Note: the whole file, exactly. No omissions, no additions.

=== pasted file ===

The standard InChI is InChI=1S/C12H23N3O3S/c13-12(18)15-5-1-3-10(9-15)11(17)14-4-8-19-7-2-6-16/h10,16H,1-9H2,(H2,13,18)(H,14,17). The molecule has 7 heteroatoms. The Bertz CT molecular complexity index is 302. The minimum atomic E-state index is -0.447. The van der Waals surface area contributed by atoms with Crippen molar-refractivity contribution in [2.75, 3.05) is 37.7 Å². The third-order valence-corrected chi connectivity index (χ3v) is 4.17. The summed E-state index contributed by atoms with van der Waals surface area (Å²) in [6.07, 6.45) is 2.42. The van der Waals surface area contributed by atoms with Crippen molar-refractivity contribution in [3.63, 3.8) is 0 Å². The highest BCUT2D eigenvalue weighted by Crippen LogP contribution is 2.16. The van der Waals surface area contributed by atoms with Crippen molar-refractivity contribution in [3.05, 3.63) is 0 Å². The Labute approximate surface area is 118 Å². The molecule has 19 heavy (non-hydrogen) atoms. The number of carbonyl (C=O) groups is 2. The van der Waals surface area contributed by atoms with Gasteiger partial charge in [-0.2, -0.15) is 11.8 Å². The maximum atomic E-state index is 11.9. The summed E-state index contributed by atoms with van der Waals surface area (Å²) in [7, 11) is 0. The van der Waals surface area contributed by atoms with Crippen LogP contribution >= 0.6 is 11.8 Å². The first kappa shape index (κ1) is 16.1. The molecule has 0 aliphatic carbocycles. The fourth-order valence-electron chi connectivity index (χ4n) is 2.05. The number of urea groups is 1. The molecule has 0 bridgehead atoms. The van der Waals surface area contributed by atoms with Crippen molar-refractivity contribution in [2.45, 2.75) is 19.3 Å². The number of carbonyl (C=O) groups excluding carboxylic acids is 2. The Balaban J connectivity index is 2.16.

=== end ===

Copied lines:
The standard InChI is InChI=1S/C12H23N3O3S/c13-12(18)15-5-1-3-10(9-15)11(17)14-4-8-19-7-2-6-16/h10,16H,1-9H2,(H2,13,18)(H,14,17). The molecule has 7 heteroatoms. The Bertz CT molecular complexity index is 302. The minimum atomic E-state index is -0.447. The van der Waals surface area contributed by atoms with Crippen molar-refractivity contribution in [2.75, 3.05) is 37.7 Å². The third-order valence-corrected chi connectivity index (χ3v) is 4.17. The summed E-state index contributed by atoms with van der Waals surface area (Å²) in [6.07, 6.45) is 2.42. The van der Waals surface area contributed by atoms with Crippen molar-refractivity contribution in [3.63, 3.8) is 0 Å². The highest BCUT2D eigenvalue weighted by Crippen LogP contribution is 2.16. The van der Waals surface area contributed by atoms with Crippen molar-refractivity contribution in [3.05, 3.63) is 0 Å². The Labute approximate surface area is 118 Å². The molecule has 19 heavy (non-hydrogen) atoms. The number of carbonyl (C=O) groups is 2. The van der Waals surface area contributed by atoms with Gasteiger partial charge in [-0.2, -0.15) is 11.8 Å². The maximum atomic E-state index is 11.9. The summed E-state index contributed by atoms with van der Waals surface area (Å²) in [7, 11) is 0. The van der Waals surface area contributed by atoms with Crippen LogP contribution >= 0.6 is 11.8 Å². The first kappa shape index (κ1) is 16.1. The molecule has 0 aliphatic carbocycles. The fourth-order valence-electron chi connectivity index (χ4n) is 2.05. The number of urea groups is 1. The molecule has 0 bridgehead atoms. The van der Waals surface area contributed by atoms with Crippen molar-refractivity contribution in [2.45, 2.75) is 19.3 Å². The number of carbonyl (C=O) groups excluding carboxylic acids is 2. The Balaban J connectivity index is 2.16.